SBD/27/Facilities Venues

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         As construction on a new downtown Tampa arena for the
    Lightning continues, cost estimates for the new structure have
    gone up, according to today's TAMPA TRIBUNE. The latest estimate
    puts the price at $144.3M, nearly $10M more than the team
    predicted in a finance plan released three months ago.  In '93,
    team officials said the arena could be built for $110M.  Despite
    the rise, the taxpayers' portion of the bill -- about $84M -- is
    not increasing, according to Hillsborough County's Mike Merrill.
    Merrill said any cost increases will be paid by the team (TAMPA
    TRIBUNE, 4/27).
         BEHIND THE FINANCING:  Construction costs are projected to
    run $70.9M.  Other expenses: $11.1M for land purchases, $7M for
    architects and engineers and $846,000 for marketing and p.r, and
    an $8M contingency fund.  The team's plan indicates they have
    secured a $55.9M construction loan from Shawmut and First Union
    Banks.  Two institutional lenders -- New York Life Insurance and
    Teachers Insurance and Annuity Association of America -- have
    agreed to purchase about $60M in bonds once the project is done
    that will cover the Lightning's debt (Jim Kenyon, TAMPA TRIBUNE,

    Print | Tags: Facilities, Tampa Bay Lightning

         A tax on parking spaces in the City of Cleveland is the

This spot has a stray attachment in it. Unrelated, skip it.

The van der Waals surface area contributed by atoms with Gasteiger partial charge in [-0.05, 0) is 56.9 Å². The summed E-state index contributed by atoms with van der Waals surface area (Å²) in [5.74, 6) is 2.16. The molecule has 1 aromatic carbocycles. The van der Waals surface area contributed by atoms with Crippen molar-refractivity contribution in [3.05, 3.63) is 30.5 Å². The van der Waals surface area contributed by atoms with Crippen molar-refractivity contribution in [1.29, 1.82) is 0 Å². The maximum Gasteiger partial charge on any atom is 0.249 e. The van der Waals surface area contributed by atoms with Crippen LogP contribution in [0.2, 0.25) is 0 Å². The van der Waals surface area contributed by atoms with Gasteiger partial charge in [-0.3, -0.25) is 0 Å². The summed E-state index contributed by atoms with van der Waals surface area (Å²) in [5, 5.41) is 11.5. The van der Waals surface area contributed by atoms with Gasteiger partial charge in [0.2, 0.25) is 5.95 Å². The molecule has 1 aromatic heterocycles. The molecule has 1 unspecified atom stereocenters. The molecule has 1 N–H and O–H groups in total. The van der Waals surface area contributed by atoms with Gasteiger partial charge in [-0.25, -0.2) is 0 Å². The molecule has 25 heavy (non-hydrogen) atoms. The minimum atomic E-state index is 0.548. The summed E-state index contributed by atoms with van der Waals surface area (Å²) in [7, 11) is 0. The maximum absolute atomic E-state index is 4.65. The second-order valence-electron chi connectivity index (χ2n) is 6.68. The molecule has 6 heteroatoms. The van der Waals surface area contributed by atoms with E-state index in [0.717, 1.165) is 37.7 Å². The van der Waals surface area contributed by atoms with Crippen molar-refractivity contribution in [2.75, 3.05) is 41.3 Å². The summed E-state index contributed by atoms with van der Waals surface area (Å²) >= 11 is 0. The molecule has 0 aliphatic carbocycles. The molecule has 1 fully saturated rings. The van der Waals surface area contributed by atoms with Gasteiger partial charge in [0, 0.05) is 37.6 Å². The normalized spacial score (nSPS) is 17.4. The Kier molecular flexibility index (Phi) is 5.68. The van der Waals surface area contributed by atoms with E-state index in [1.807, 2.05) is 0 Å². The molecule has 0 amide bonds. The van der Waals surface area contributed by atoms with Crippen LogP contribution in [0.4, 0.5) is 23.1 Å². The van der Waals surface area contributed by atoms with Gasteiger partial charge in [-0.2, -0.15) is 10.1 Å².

recommended option for financing the renovation of Cleveland
    Stadium, sources tell the Cleveland PLAIN DEALER.  Stephen
    Phillips reports that unnamed members of a task force appointed
    by Cleveland Mayor Michael White to determine the best way to pay
    for renovations, have said that a citywide parking tax "is the
    most feasible of the revenue producers under consideration."
    Several members say that the parking tax must be supplemented
    with other revenue-producers to pay for the $130M renovations,
    including contributions from the team or fans.  Gov. George
    Voinovich has said the state would contribute up to 12% of the
    renovation costs through OH's capital improvements budget.
    Officials hope the renovations can be completed by '99; the
    Browns lease at the Stadium expires in '98 (Cleveland PLAIN
    DEALER, 4/26).
         POLITICAL MOVEMENT:  Faced with the "threat of Ohio losing"
    its two NFL teams, state Sen. Stanley Aronoff urged a statewide
    task force studying stadium improvements for the Bengals and
    Browns to speed up its work.  Aronoff called the situation "close
    to becoming a crisis" and said that the governor's willingness
    for the state to contribute up to 12% of the cost of renovating
    Cleveland Stadium should mean equal treatment in Cincinnati

    Print | Tags: Cincinnati Bengals, Cleveland Browns, Facilities, NFL
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